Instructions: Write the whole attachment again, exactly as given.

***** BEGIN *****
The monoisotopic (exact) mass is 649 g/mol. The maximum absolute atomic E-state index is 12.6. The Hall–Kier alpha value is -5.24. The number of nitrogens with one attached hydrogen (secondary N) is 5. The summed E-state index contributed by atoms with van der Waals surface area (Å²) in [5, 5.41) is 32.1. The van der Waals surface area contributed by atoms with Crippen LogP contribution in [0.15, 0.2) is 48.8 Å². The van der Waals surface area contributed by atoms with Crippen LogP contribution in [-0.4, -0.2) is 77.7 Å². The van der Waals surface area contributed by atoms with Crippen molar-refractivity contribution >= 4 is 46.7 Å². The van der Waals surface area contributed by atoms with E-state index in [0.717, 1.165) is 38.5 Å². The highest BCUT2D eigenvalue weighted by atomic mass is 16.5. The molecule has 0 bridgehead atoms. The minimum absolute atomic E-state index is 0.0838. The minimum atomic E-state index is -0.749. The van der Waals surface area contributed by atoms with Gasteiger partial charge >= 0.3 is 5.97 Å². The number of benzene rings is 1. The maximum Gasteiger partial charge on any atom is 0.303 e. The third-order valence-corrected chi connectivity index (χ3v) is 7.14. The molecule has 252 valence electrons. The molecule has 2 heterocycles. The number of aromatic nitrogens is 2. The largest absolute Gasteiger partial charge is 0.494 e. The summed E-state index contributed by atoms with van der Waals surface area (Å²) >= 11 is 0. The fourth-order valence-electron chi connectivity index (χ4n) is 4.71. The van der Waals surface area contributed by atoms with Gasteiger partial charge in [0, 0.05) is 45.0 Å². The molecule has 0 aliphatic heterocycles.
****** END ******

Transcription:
The monoisotopic (exact) mass is 649 g/mol. The maximum absolute atomic E-state index is 12.6. The Hall–Kier alpha value is -5.24. The number of nitrogens with one attached hydrogen (secondary N) is 5. The summed E-state index contributed by atoms with van der Waals surface area (Å²) in [5, 5.41) is 32.1. The van der Waals surface area contributed by atoms with Crippen LogP contribution in [0.15, 0.2) is 48.8 Å². The van der Waals surface area contributed by atoms with Crippen LogP contribution in [-0.4, -0.2) is 77.7 Å². The van der Waals surface area contributed by atoms with Crippen molar-refractivity contribution >= 4 is 46.7 Å². The van der Waals surface area contributed by atoms with E-state index in [0.717, 1.165) is 38.5 Å². The highest BCUT2D eigenvalue weighted by atomic mass is 16.5. The molecule has 0 bridgehead atoms. The minimum absolute atomic E-state index is 0.0838. The minimum atomic E-state index is -0.749. The van der Waals surface area contributed by atoms with Gasteiger partial charge >= 0.3 is 5.97 Å². The number of benzene rings is 1. The maximum Gasteiger partial charge on any atom is 0.303 e. The third-order valence-corrected chi connectivity index (χ3v) is 7.14. The molecule has 252 valence electrons. The molecule has 2 heterocycles. The number of aromatic nitrogens is 2. The largest absolute Gasteiger partial charge is 0.494 e. The summed E-state index contributed by atoms with van der Waals surface area (Å²) >= 11 is 0. The fourth-order valence-electron chi connectivity index (χ4n) is 4.71. The van der Waals surface area contributed by atoms with Gasteiger partial charge in [0, 0.05) is 45.0 Å². The molecule has 0 aliphatic heterocycles.